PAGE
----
In the wake of the October 2013 Decisions of the Administrative Council, the EPO has recently announced a further change that will come into force in 2014. This change will increase the fee reductions that are available to give financial compensation for the cost of translations of certain documents from an admissible non-EPO language into an official language of the EPO, while limiting the acts and parties that the reductions are available for.
The Status Quo
Parties having their residence or principle place of business in an EPC contracting state or nationals of such a state that are resident abroad can file European patent applications or other documents in an official language of that contracting state, even where that language is not an official language of the EPO (i.e. not English, French or German). Such a language is known as an admissible non-EPO language.
Where an application is filed in a language other than an official language of the EPO it must be translated into one of the official languages and this chosen language will then become the language of the proceedings. If further documents are filed in an admissible non-EPO language then these documents must be translated into an official language of the EPO (usually the language of proceedings). As this translation requirement may present a burden to persons from contracting states with an official language other than an official language of the EPO, a reduction of certain fees has been available when the corresponding document is filed in an admissible non-EPO language as a form of compensation.
Currently, this reduction is set at 20% of the corresponding fee and is available to any party using an admissible non-EPO language from their contracting state when filing a European patent application, a request for examination, an opposition, an appeal, a petition for review or a request for limitation or revocation.
Looking Ahead To 1st April 2014
In an apparent bid to make this reduction of fees more fit for purpose, the EPO will be increasing the fee reduction to 30% for the filing and examination fee for applications filed or entering the European phase on or after 1 April 2014 and introducing the new limitation that the fee reduction is only available to SMEs, individuals, NPOs, universities or public research organisations. SMEs have been defined as enterprises that employ fewer than 250 people and have either an annual turnover not exceeding €50m or an annual balance sheet not exceeding €43m.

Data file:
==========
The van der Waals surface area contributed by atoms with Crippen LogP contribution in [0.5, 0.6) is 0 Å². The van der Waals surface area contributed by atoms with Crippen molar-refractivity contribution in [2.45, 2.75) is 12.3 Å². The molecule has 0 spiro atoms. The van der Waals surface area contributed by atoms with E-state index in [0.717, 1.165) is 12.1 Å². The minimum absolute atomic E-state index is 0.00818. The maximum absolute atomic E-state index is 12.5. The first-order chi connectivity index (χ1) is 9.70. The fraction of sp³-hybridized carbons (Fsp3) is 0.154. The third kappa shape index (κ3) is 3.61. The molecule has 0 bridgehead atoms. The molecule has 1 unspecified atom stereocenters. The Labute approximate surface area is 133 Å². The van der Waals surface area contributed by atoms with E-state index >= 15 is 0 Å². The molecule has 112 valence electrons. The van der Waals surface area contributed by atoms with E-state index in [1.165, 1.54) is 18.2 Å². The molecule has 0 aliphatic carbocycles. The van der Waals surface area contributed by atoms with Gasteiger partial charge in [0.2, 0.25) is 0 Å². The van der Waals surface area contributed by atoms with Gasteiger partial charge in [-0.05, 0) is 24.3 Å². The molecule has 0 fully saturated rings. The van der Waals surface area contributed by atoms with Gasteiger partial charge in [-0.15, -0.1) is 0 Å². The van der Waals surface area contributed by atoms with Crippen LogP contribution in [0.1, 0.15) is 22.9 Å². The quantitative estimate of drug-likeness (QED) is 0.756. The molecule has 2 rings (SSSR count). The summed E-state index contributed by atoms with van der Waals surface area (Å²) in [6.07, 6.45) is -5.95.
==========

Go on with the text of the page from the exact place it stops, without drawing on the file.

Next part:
Furthermore, whilst giving qualifying applicants an additional 10% reduction in the filing and examination fees, the EPO has ruled out the availability of any reduction in fees for oppositions, appeals, petitions for review or requests for limitation or revocation filed on or after 1 April 2014.
In the approach to 1 April 2014, parties that will no longer qualify for the fee reduction may want to consider if any planned European applications or oppositions etc. can be filed prior to the law change in order to benefit from the current fee reductions. Similarly, it may be beneficial to enter the European phase of some pending international applications early where the application is otherwise ready for regional processing.
Conversely, applicants that will qualify for the increased fee reductions may wish to delay the filing of European applications claiming priority from earlier applications where the delayed filing date would still fall within the 12 month priority period.
If you would like to discuss how this change might affect your filing strategy in the coming months then please contact your Reddie & Grose attorney.
This article is for general information only. Its content is not a statement of the law on any subject and does not constitute advice. Please contact Reddie & Grose LLP for advice before taking before any action in reliance on it.